Market Kitchen caters for a range of appetites and tastes. There were twists on traditional favourites such as meat pie (stewed beef hot pot) and fish and chips (pan-fried snapper), but also exciting flavour combinations for the more adventurous.
Labels: eating out
Thursday, 28 November 2013
Did you know that Auckland has 3,500 restaurants? Not only that, I’m amazed how many new restaurants seem to pop up each week and or how many restaurants reinvent themselves. It’s impossible to keep up.
As someone who eats out regularly (okay, I eat out a lot), restaurant review sites are my bibles. I read all of them, including newspapers and magazines, plus I canvas my foodie friends. However, I typically find that newspapers and magazines focus on the latest celebrity openings (read “expensive” restaurants), with some more popular eateries scattered among these. I understand these; readers want to know what's new and trendy in town. Unfortunately, review sites are generally not moderated, which can lead to false and even revenge reviews.
I regularly write reviews on easyfoodhacks which focuses on ethnic, small, family-owned restaurants. These are the ones which are largely ignored by the publications (though Metro does an excellent annual Best 100 Cheap Eats roundup, and the NZ Herald runs the occasional small, ethnic eatery review).
I was contacted by Sahil Ludhani from Zomato back in June when he arrived to scope a potential launch in NZ. He explained the premiss of Zomato, - an online restaurant guide (and app) which has credible reviews on up-to-date restaurant listings. Zomato's entry into New Zealand would start with Auckland and Wellington.
Monday, 25 November 2013
Madame Kwong’s is a new, upmarket Chinese restaurant in a city which sorely needs one. The cuisine focuses on Cantonese and Sichuan food, and also offers dim sum for lunch. It is probably the largest Chinese restaurant in town, well set up for functions and easily seating 300 across two floors. On the Wednesday night we visited, the lower floor of the restaurant quickly filled with both large groups (tables seating 12) and smaller groups of 4 by 7pm.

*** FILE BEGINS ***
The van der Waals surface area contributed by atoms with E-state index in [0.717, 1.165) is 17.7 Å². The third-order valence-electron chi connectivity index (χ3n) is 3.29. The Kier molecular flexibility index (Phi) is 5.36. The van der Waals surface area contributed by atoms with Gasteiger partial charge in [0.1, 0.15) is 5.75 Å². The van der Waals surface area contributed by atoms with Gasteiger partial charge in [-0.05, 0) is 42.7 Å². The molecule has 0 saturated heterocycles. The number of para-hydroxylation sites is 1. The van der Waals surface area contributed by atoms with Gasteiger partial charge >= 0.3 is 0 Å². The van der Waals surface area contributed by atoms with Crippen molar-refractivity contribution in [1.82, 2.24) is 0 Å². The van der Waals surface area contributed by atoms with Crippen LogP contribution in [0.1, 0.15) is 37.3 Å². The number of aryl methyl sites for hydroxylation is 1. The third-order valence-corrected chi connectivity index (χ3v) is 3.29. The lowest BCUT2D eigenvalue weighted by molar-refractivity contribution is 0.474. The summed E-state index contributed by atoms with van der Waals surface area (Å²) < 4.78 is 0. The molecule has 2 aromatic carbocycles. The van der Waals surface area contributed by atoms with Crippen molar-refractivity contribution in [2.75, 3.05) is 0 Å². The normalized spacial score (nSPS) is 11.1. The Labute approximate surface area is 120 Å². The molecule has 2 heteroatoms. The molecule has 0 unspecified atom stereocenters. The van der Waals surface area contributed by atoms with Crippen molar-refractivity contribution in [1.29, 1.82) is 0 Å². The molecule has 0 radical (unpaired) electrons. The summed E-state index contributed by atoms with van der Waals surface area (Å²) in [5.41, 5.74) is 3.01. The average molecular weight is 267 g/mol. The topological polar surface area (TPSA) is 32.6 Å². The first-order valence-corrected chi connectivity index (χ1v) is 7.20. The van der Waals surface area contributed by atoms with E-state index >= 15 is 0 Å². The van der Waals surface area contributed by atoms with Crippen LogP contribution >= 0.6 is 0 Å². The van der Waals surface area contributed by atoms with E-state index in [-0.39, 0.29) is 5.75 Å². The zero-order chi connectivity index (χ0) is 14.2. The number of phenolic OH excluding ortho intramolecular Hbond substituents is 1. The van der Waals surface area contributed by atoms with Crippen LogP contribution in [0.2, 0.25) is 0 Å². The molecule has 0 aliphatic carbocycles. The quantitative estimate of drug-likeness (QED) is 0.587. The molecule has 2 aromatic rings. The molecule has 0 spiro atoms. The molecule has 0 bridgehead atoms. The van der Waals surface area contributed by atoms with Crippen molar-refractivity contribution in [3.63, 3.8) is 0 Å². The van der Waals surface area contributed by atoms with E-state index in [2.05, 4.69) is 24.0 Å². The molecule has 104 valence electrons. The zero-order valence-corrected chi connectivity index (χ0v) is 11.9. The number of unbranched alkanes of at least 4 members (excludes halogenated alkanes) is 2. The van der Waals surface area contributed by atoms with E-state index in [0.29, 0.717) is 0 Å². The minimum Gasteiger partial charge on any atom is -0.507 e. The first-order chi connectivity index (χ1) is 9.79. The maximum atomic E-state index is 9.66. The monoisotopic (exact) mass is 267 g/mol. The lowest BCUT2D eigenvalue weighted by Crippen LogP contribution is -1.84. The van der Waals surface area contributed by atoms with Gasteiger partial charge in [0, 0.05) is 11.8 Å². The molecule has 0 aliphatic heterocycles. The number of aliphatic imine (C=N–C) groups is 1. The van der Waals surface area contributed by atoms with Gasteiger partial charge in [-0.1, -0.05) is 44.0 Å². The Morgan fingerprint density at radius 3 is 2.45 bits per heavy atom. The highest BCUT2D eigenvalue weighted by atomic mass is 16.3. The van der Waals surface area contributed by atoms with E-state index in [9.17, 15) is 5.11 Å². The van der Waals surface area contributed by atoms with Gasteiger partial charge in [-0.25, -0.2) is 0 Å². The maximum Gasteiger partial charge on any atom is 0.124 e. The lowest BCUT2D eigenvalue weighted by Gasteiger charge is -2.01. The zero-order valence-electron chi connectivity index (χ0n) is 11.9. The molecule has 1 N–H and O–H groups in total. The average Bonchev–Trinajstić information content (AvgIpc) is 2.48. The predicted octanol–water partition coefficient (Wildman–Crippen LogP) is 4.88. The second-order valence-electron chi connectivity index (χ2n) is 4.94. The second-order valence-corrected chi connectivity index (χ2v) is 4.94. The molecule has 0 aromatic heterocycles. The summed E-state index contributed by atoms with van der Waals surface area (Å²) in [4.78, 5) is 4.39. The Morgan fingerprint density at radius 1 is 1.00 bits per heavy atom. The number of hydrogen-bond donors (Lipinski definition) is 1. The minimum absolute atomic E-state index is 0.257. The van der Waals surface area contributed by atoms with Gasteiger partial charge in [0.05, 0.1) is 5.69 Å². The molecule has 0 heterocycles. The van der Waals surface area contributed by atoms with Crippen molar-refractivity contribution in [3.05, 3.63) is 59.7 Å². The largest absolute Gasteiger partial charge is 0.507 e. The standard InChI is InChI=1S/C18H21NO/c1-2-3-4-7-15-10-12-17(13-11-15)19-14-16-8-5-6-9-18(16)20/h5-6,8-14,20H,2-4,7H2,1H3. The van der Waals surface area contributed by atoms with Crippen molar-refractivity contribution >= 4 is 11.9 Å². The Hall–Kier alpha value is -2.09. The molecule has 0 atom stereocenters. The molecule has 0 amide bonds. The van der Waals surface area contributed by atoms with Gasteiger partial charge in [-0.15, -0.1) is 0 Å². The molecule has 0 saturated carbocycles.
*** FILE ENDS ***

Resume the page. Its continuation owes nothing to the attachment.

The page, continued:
Madame Kwong’s is owned by a family friend, Vivian and her husband John. Kwong is a merger of their surnames, and the name finds its inspiration in a famous chain of restaurants in Malaysia, Madame Kwan’s. The Chinese name is Mei Shi Chien (Fine Foods at Chien’s) After some teething problems and finally getting their liquor licence, Madame Kwong’s has settled into a relaxed and efficient atmosphere. The staff are still green and struggled to make recommendations. However, Vivian is present most evenings, and is a wonderful host, making sure we had enough to eat, and suggesting some treats.
Saturday, 23 November 2013
Taste of Auckland is the must-do gastronomy event on the NZ calendar, and this year it ran from 14-17 November. It is part of the international Taste Festivals franchise, which lends it a well-considered organisation blueprint. There were 11 top-notch restaurants taking part this year, 3 of them showcased modern Asian cuisine; iVillage (Indian), Everybody’s Izakaya (Japanese) and Mandarin Dumpling & Bar (Chinese). Each restaurant offered 2-4 dishes, costing $8-14 crowns each. ($1 crowns are equivalent to $1, and are loaded onto cards).
There’s entertainment, chef masterclasses, Fisher & Paykel Roast tasting, small producers and much more. The weather came to the party, and it was sunny, warm with a hint of breeze. Perfect.